Report ties biggest U.S. meat producer to Gulf of Mexico dead zone

August 1, 2017

By Kate Bradshaw


Once again, an environmental group has used objective data to correlate the connection between waste from massive meat production facilities and detrimental waterway pollution, namely, the dead zone that plagues the Gulf of Mexico every summer.

The group Mighty Earth, which is chaired by former Democratic U.S. Rep. from California Henry Waxman, just released a reportthat ties the nation's largest meat producer, Tyson foods, (and others) to the annual phenomenon, which occurs due to a dearth of oxygen in the water near the Mississippi Delta. (Here's a handy graphic illustrating how the dead zone happens.)

The study mapped factory farms along the Mississippi River where animals are raised and slaughtered to produce meat as well as the fields where animal feed like corn and soy is grown and overlaid that map with data on the largest incidents of nitrate pollution in the Mississippi River Watershed. It found that Tyson Foods is the worst offender, given that it had the largest geographic footprint in areas where nitrate pollution had the biggest impacts. Researchers also found that states the U.S. Geological Survey has deemed as being the biggest contributors to pollution in the gulf also happen to have major Tyson facilities.

Nitrates are a product of fertilizer runoff as well as manure from the animals that are raised to be slaughtered for food.

It's a contaminant that is associated with multiple types of cancer when it seeps into a local drinking water supply, and it feeds harmful algae blooms that contribute to the yearly dead zone in the Gulf of Mexico, which this year is forecast to be about the size of New Jersey — the third largest since scientists began measuring the dead zone.

Tyson produces one in every five pounds of meat consumed (or bought and thrown away) in the U.S.; owns brands like Jimmy Dean, Hillshire Farm, Ball Park, and Sara Lee and supplies to chain restaurants like McDonald's.

The average American eats some 211 pounds of meat every year. And despite what seems like an growing embrace of plant-based diets, the USDA expects that number to grow in the coming years.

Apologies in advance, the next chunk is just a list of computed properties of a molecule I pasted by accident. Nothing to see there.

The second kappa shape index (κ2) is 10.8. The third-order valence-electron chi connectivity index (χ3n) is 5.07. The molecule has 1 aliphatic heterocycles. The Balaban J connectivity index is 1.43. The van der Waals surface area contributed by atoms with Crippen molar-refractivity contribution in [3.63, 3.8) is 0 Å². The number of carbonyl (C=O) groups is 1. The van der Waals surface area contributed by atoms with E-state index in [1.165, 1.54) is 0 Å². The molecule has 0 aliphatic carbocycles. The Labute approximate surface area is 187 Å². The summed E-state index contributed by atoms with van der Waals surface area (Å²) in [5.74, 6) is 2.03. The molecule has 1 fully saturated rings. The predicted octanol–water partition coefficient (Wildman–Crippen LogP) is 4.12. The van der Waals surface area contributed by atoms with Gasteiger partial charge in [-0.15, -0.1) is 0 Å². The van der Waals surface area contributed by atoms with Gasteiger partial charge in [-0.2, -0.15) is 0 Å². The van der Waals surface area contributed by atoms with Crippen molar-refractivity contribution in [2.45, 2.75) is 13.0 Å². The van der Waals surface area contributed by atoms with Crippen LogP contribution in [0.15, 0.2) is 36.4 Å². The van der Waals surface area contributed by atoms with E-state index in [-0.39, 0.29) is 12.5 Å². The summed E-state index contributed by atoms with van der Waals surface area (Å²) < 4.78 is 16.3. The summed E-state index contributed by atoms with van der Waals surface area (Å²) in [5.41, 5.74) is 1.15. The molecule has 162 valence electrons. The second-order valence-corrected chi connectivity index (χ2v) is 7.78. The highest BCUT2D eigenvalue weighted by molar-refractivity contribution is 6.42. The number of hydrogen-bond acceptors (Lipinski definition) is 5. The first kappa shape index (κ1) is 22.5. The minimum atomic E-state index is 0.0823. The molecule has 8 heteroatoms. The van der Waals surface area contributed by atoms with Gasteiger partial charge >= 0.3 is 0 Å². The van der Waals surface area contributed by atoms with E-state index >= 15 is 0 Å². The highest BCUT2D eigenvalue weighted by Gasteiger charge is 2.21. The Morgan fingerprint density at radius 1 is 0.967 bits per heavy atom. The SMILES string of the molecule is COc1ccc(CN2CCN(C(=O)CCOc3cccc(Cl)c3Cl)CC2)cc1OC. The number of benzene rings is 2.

With that, assuming there's no groundswell of consumer demand for more sustainable meat production methods that go beyond greenwashing (or, hey, more widespread embrace of a plant-based lifestyle while we're at it), if Mighty Earth's report is any indication, this industry's environmental impact is going to be dire over the years.

The report cited USGS data that put the volume of nitrogen pollution that flowed into the gulf in 2016 alone at about 1.15 million metric tons; that's 170 percent more than the volume of oil that gushed into the gulf during the 2010 BP oil disaster.

And who knows what all that runoff is doing to ground and surface drinking water resources in the Heartland where these facilities exist?

“Americans should not have to choose between producing food and having healthy clean water,”Mighty Earth campaign director Lucia von Reusner said in a media release. “Big meat companies like Tyson have left a trail of pollution across the country, and have a responsibility to their customers and the public to clean it up.”

Here in Florida, we know all about what big ag does to waterways. 

Another huge meat producer, Pilgrim's Pride, is defending itself against a lawsuit environmental groups brought against it over surface water pollution from a factory farm that raises and slaughters chickens right along the Suwannee River — and guess where it dumps its waste.

And further south, Big Sugar is widely believed to be the main offender behind the toxic green sludge crisis that as impacted both coasts in South Florida.